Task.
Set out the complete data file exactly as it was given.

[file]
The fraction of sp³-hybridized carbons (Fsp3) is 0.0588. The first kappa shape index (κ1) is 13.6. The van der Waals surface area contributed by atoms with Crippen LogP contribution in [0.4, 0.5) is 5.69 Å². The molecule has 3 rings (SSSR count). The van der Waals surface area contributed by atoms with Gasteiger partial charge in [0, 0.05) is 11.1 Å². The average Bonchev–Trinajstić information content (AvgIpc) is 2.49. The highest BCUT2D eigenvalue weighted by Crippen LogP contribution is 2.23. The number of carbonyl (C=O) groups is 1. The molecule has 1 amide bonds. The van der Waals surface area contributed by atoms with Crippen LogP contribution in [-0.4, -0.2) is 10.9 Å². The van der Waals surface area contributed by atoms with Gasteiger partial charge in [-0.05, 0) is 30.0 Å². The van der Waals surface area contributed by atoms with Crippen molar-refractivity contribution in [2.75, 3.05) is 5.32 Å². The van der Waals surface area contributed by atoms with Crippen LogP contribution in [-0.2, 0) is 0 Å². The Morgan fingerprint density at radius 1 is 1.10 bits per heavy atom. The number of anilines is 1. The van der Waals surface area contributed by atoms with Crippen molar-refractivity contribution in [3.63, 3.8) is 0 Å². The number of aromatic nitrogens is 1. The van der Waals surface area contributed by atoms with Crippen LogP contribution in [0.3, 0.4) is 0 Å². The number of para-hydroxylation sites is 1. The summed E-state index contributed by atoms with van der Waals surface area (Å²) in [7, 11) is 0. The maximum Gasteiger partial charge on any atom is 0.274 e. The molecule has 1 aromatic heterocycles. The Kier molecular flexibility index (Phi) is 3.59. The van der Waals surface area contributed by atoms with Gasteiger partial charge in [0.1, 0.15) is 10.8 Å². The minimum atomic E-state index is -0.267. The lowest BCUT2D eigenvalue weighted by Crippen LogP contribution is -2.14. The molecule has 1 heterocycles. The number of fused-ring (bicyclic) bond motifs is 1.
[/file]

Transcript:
The fraction of sp³-hybridized carbons (Fsp3) is 0.0588. The first kappa shape index (κ1) is 13.6. The van der Waals surface area contributed by atoms with Crippen LogP contribution in [0.4, 0.5) is 5.69 Å². The molecule has 3 rings (SSSR count). The van der Waals surface area contributed by atoms with Gasteiger partial charge in [0, 0.05) is 11.1 Å². The average Bonchev–Trinajstić information content (AvgIpc) is 2.49. The highest BCUT2D eigenvalue weighted by Crippen LogP contribution is 2.23. The number of carbonyl (C=O) groups is 1. The molecule has 1 amide bonds. The van der Waals surface area contributed by atoms with Crippen LogP contribution in [-0.4, -0.2) is 10.9 Å². The van der Waals surface area contributed by atoms with Gasteiger partial charge in [-0.05, 0) is 30.0 Å². The van der Waals surface area contributed by atoms with Crippen molar-refractivity contribution in [2.75, 3.05) is 5.32 Å². The van der Waals surface area contributed by atoms with Crippen LogP contribution in [-0.2, 0) is 0 Å². The Morgan fingerprint density at radius 1 is 1.10 bits per heavy atom. The number of anilines is 1. The van der Waals surface area contributed by atoms with Crippen molar-refractivity contribution in [3.63, 3.8) is 0 Å². The number of aromatic nitrogens is 1. The van der Waals surface area contributed by atoms with Crippen LogP contribution in [0.3, 0.4) is 0 Å². The number of para-hydroxylation sites is 1. The summed E-state index contributed by atoms with van der Waals surface area (Å²) in [7, 11) is 0. The maximum Gasteiger partial charge on any atom is 0.274 e. The molecule has 1 aromatic heterocycles. The Kier molecular flexibility index (Phi) is 3.59. The van der Waals surface area contributed by atoms with Gasteiger partial charge in [0.1, 0.15) is 10.8 Å². The minimum atomic E-state index is -0.267. The lowest BCUT2D eigenvalue weighted by Crippen LogP contribution is -2.14. The molecule has 1 heterocycles. The number of fused-ring (bicyclic) bond motifs is 1.